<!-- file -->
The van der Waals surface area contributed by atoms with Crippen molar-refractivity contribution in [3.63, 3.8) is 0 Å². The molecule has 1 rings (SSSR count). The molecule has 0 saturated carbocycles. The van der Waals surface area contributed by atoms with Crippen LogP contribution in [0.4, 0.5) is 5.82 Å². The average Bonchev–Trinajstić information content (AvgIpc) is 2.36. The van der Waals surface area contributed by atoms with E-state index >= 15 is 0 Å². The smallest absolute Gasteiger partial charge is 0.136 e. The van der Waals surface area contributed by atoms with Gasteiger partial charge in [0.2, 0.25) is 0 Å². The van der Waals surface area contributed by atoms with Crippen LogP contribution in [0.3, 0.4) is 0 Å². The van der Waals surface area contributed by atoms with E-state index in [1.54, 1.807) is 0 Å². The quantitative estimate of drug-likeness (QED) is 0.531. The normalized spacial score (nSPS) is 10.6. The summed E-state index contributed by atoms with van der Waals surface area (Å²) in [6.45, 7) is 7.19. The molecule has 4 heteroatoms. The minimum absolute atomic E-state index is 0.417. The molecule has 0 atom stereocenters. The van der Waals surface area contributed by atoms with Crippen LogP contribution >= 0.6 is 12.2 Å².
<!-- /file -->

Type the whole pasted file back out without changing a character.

The van der Waals surface area contributed by atoms with Crippen molar-refractivity contribution in [3.63, 3.8) is 0 Å². The molecule has 1 rings (SSSR count). The molecule has 0 saturated carbocycles. The van der Waals surface area contributed by atoms with Crippen LogP contribution in [0.4, 0.5) is 5.82 Å². The average Bonchev–Trinajstić information content (AvgIpc) is 2.36. The van der Waals surface area contributed by atoms with E-state index >= 15 is 0 Å². The smallest absolute Gasteiger partial charge is 0.136 e. The van der Waals surface area contributed by atoms with Gasteiger partial charge in [0.2, 0.25) is 0 Å². The van der Waals surface area contributed by atoms with Crippen LogP contribution in [0.3, 0.4) is 0 Å². The van der Waals surface area contributed by atoms with E-state index in [1.54, 1.807) is 0 Å². The quantitative estimate of drug-likeness (QED) is 0.531. The normalized spacial score (nSPS) is 10.6. The summed E-state index contributed by atoms with van der Waals surface area (Å²) in [6.45, 7) is 7.19. The molecule has 4 heteroatoms. The minimum absolute atomic E-state index is 0.417. The molecule has 0 atom stereocenters. The van der Waals surface area contributed by atoms with Crippen LogP contribution >= 0.6 is 12.2 Å².